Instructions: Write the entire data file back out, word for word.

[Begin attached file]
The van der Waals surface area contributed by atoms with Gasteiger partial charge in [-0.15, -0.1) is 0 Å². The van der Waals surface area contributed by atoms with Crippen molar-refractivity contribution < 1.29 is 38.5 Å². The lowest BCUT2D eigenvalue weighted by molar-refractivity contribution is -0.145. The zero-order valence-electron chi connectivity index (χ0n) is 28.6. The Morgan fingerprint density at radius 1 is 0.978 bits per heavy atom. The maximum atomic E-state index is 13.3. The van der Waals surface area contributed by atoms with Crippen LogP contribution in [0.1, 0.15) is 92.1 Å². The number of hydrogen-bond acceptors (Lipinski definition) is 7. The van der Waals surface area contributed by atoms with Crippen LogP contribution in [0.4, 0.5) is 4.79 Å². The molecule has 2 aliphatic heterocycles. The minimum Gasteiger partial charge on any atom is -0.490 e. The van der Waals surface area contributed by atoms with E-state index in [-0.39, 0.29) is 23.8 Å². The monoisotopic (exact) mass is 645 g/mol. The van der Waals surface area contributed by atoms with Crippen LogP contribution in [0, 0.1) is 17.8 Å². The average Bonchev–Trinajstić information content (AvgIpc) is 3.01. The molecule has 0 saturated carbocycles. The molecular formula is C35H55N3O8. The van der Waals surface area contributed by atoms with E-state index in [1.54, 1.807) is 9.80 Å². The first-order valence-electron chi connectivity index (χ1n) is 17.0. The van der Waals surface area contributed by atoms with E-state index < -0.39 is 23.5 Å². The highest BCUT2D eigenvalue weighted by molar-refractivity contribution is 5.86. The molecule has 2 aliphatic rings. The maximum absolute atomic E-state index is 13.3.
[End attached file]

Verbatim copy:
The van der Waals surface area contributed by atoms with Gasteiger partial charge in [-0.15, -0.1) is 0 Å². The van der Waals surface area contributed by atoms with Crippen molar-refractivity contribution < 1.29 is 38.5 Å². The lowest BCUT2D eigenvalue weighted by molar-refractivity contribution is -0.145. The zero-order valence-electron chi connectivity index (χ0n) is 28.6. The Morgan fingerprint density at radius 1 is 0.978 bits per heavy atom. The maximum atomic E-state index is 13.3. The van der Waals surface area contributed by atoms with Crippen LogP contribution in [0.1, 0.15) is 92.1 Å². The number of hydrogen-bond acceptors (Lipinski definition) is 7. The van der Waals surface area contributed by atoms with Crippen LogP contribution in [0.4, 0.5) is 4.79 Å². The molecule has 2 aliphatic heterocycles. The minimum Gasteiger partial charge on any atom is -0.490 e. The van der Waals surface area contributed by atoms with E-state index in [-0.39, 0.29) is 23.8 Å². The monoisotopic (exact) mass is 645 g/mol. The van der Waals surface area contributed by atoms with Crippen LogP contribution in [0, 0.1) is 17.8 Å². The average Bonchev–Trinajstić information content (AvgIpc) is 3.01. The molecule has 0 saturated carbocycles. The molecular formula is C35H55N3O8. The van der Waals surface area contributed by atoms with E-state index in [1.54, 1.807) is 9.80 Å². The first-order valence-electron chi connectivity index (χ1n) is 17.0. The van der Waals surface area contributed by atoms with E-state index < -0.39 is 23.5 Å². The highest BCUT2D eigenvalue weighted by molar-refractivity contribution is 5.86. The molecule has 2 aliphatic rings. The maximum absolute atomic E-state index is 13.3.